COMMENTARY

Through a Different Lens: A Mother's Day Lament

Karen Donelan, ScD

Disclosures

July 12, 2004

When I was first asked to write an editorial about the Thompson and Yokota paper on movie ratings,[1] I did what any self-respecting survey researcher who studies consumers would do. I read the paper carefully, looked at the Web sites, searched for other articles and papers, and assessed the available polling data. I thought this paper represented serious and important work in gathering data from multiple sources, trying to make sense of information that consumers have available, and helping to understand the variations. Industry ratings, they find, are a blunt instrument, an imperfect guide with only 4 or 5 points on the rating scale. How can such a simple scale capture the complexity of the fabric of all violence, sex, and language in films? It makes some sense to me to dig behind those numbers and compare the data from other independent sources (if such entities can truly exist).

But as a researcher I don't necessarily trust the generalizability of my own instincts and analysis, so I look for data. A Kaiser Family Foundation series of fact sheets presents information from several national studies on kids and the media. Nine out of 10 parents think ratings are a good idea, 84% say they actually use them, only about 54% of parents found them "very useful." A 2003 poll by Penn, Schoen, and Berland indicates that 78% favor universal media ratings as Thompson, Yokota, and others have proposed, and 70% want an independent group to do the ratings.[2] As a parent, I can confess, despite my love of data, that timely availability is everything -- I don't go online to review more detailed ratings, I don't look in directories at the video store; I do look at the DVD or video box for the description and rating and try to remember what other people have said about the choices. And I do find it helpful to know that the PG or PG-13 is for violence, language, or sex -- mostly because of what makes for a comfortable family viewing experience for a family where age differences create multiple layers of complexity in deciding what is tolerable and appropriate. Thank goodness for heartwarming sports stories when time is the enemy and the movie you go to find is often gone and you have to find an acceptable alternative before it's too late to go home and watch.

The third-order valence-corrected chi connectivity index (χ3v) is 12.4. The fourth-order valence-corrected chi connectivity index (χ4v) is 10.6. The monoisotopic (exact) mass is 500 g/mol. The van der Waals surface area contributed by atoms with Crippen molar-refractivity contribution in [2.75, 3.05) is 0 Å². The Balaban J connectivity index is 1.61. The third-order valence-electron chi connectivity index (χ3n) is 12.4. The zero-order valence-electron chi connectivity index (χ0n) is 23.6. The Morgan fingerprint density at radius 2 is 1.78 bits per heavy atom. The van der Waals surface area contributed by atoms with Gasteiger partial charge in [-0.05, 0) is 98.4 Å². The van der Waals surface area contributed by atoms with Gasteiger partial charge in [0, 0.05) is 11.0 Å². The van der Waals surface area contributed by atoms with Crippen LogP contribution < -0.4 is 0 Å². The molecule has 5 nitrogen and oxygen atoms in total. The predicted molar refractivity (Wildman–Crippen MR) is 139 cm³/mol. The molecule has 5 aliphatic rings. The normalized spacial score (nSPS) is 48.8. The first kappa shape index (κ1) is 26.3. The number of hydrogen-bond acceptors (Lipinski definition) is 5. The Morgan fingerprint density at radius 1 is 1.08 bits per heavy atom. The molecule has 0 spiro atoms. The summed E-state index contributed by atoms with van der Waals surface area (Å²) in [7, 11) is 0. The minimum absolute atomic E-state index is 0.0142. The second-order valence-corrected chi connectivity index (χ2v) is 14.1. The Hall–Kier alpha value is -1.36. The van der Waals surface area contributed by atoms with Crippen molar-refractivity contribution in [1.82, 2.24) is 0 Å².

In the midst of this more intellectual pursuit of my own opinion, I called a halt to this line of inquiry. In some ways, that is unfortunate because I love thinking about how to educate and challenge consumers to be analytical about their healthcare and its quality, and this effort to think about the use of ratings could provide interesting models.

Here is what happened. Over a series of days, I was bombarded by images that I knew were part of the nasty secrets of former wars. On a daily basis for months now, we come face to face with forces of evil and destruction. Public executions, bodies in flames, mass casualties, attacks from the sky, crumpled buildings, murdered children. We have almost become accustomed to the bombings and dust. And then came the naked bodies, the sexual humiliation, the underwear, the executioner, the promise and reality of retribution in the beheading of a young man in the wrong place at the wrong time.

Who did not know that rape and sexual torture are part of war? Who did not know that humans are sometimes perversely delighted under the right kind of stress? Who among us, especially in medicine and public health, does not know the vulnerability of the naked human body exposed to the power and control of the one who holds the clothing or the tools of injury?

What mother does not weep when seeing another's child so exposed to the world? What mother does not understand from the time a child arrives in the world unclothed just how vulnerable is the human frame?